2. Priority Programmes
Program committee at TU Darmstadt: Prof. Dr. Dieter Bothe
Funding period: 2014-2020
SPP 1740 focuses on time scales of reaction networks (kinetics) on the local (inherent) level relevant in chemical reaction engineering to investigate the interplay between hydrodynamics and reaction in bubble flows. In this connection, great importance is attached to the interdisciplinary cooperation of engineering scientists, chemists and mathematicians.
Within the first funding period, pilot experiments with a manageable level of complexity will promote cross-institutional cooperation. During the course of the SPP, the level of complexity of the investigated flows will be increased to a free reactive bubble flow.
Recently completed projects
Coordinator: PD Dr.-Ing. habil. Tatiana Gambaryan-Roisman
Funding period: 2014-2018
CoWet aims at bridging the gap between industrially relevant processes involving complex fluid-solid interactions and high resolution experiments, as well as developing physically sound models and direct computer simulations. The high-resolution, high-speed experimental techniques, including confocal microscopy, atomic force microscopy and fluorescent correlation spectroscopy, will be used to reveal the nano- and microscopic phenomena governing the complex fluid-solid interactions in the course of wetting/spreading processes of complex liquids over complex substrates.
The modern computational and modelling techniques will help to reveal, predict and optimize the industry-relevant processes. The young researchers will be trained to study the systems of practical importance rather than focusing on model systems only. They learn the cutting edge scientific methodology and application technology from an industrial perspective. CoWet fellows will form a powerful network of experts which will eventually result in ground-breaking development of new complex fluid-solid technological processes.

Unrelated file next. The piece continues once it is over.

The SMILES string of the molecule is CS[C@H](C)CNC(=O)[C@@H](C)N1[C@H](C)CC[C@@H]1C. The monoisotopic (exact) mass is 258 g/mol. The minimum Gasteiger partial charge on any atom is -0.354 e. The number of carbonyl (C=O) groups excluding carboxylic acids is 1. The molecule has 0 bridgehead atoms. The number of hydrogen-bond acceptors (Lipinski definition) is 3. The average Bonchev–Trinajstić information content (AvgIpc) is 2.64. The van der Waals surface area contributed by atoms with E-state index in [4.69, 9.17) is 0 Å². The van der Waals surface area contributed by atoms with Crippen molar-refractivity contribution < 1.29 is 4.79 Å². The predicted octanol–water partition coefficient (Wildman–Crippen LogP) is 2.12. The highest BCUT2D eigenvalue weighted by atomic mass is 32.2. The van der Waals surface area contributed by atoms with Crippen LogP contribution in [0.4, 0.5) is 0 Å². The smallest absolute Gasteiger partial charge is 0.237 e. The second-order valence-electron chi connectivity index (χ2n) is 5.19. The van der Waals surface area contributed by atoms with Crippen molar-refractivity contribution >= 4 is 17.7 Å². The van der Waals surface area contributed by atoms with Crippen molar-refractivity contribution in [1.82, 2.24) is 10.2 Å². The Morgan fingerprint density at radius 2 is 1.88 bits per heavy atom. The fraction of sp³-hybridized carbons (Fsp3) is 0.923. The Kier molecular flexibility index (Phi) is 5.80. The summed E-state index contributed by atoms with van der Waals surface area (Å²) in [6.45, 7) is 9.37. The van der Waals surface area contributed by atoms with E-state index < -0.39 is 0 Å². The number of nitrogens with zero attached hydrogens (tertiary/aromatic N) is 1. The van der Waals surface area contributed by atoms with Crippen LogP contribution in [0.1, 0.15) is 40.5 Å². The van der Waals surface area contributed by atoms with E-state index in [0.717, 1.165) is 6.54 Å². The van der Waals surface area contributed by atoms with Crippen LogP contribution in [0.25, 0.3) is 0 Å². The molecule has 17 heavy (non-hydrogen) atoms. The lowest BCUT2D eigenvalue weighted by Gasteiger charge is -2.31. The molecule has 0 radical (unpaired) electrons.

Funding period: 2009-2018 (first and second period)
Coordinator at TU Darmstadt: Prof. Dr. Matthias Hieber
The International Research Training Group funded by DFG and JSPS and associated with TU Darmstadt, Waseda University in Tokyo and University of Tokyo started on June 1, 2009. The research focuses on analytical, stochastic, geometric and optimization as well as on aerodynamical aspects of fluid dynamics.
The program mainly seeks to combine methods from several mathematical disciplines, as analysis, stochastics, geometry and optimization to pursue fundamental research in Fluid Dynamics.The International Research Training Group distinguishes itself through joint teaching and supervision. The core program consists of interdisciplinary lectures and seminars and includes research and study periods in Tokyo.
Coordinator: Prof. Dr. Dieter Bothe
Funding period: 2010-2016
In multiphase flow systems several physico-chemical processes determine the systems' behaviour, e.g., the fluid dynamics in the different fluids and the dynamics of the interfaces, heat and mass transport between the fluids, adsorption effects at the interface and transport of species on the interface, variable interface properties, phase changes. In general these processes are strongly coupled and properties of the interface play a crucial role.
A rigorous understanding of the behaviour of such very complex flow problems must be based on physically sound mathematical models accounting especially for local processes at the interface. The aim of this Priority Programme is to further develop and expand such models, to analyse their mathematical properties and to develop and advance numerical methods for the rigorous simulation of these models.